from the very top of Inerie

There are some traditional villages in the area that have been nominated for UNESCO listing. This is one of them from above.

There are some traditional villages in the area that have been nominated for UNESCO listing. This is one of them from above.

After going down, we had a small chat and headed off to a hot river for a dip. This is the good bye picture with the family of the old lady who hosted us.

After going down, we had a small chat and headed off to a hot river for a dip. This is the good bye picture with the family of the old lady who hosted us.

And this is the last volcano I saw in Flores. Wawo Muda erupted in 2001 in the middle of a hilly area and created this beautiful crater. It is easy to get there. From the town of Bajawa there is a road to a village and then it is a short walk to the crater.

And this is the last volcano I saw in Flores. Wawo Muda erupted in 2001 in the middle of a hilly area and created this beautiful crater. It is easy to get there. From the town of Bajawa there is a road to a village and then it is a short walk to the crater.

The eruption burnt down some trees...

The eruption burnt down some trees…

And made a small tunnel between the two small craters.

And made a small tunnel between the two small craters.

Next to the town of Ruteng, further west there is another volcano called Poco Ranakah which is also easy to get to as there is a motorbike trail almost all the way up. I was too exhausted by the time and didn't go there but I went for sunrise to a small hill next to the town, Golo Curu, from where the views were fantastic. It was only 40 minutes on foot from the town.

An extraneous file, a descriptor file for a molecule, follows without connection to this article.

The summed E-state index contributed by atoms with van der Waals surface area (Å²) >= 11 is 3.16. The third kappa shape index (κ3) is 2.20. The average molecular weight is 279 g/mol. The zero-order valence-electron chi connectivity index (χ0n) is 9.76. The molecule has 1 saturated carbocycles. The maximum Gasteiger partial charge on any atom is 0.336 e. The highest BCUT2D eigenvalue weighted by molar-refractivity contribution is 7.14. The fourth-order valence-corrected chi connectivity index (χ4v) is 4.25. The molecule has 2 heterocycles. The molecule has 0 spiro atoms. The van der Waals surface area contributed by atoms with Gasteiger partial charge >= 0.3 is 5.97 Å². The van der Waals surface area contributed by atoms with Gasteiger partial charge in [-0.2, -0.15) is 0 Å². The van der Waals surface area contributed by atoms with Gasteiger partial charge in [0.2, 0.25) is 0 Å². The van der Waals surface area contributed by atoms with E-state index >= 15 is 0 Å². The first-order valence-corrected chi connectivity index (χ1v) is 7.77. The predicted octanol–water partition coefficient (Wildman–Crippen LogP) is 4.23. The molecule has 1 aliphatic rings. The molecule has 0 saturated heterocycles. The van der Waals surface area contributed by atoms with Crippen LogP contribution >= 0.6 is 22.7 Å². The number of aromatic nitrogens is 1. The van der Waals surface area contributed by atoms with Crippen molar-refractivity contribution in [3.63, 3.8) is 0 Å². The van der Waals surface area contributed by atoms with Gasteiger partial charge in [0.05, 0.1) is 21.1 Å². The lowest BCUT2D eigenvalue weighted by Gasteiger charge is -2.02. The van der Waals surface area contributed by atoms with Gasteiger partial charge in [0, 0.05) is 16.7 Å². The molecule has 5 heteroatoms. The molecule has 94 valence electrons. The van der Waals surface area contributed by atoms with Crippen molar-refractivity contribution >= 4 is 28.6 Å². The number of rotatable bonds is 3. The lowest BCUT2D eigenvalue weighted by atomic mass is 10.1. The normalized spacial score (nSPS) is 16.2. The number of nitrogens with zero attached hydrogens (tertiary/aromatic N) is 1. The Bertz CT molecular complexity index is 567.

Next to the town of Ruteng, further west there is another volcano called Poco Ranakah which is also easy to get to as there is a motorbike trail almost all the way up. I was too exhausted by the time and didn’t go there but I went for sunrise to a small hill next to the town, Golo Curu, from where the views were fantastic. It was only 40 minutes on foot from the town.

Views from Golo Curu

Views from Golo Curu

Flores was not only about climbing volcanoes though. It is a really beautiful island to visit.

some rice fields

some rice fields

and some spiderweb rice fields

and some spiderweb rice fields

more rice fields

more rice fields

A bule in a rice field

A bule in a rice field

are you getting bored?

are you getting bored?

Rana Mese lake next to Ruteng is a very peaceful and magical place.

Rana Mese lake next to Ruteng is a very peaceful and magical place.

For lack of a better picture, this is where a (very) hot river mixes with a cold river and it is perfect for bathing. The locals love it and so do the few visitors. It was great after an exhausting climb of Inerie.

For lack of a better picture, this is where a (very) hot river mixes with a cold river and it is perfect for bathing. The locals love it and so do the few visitors. It was great after an exhausting climb of Inerie.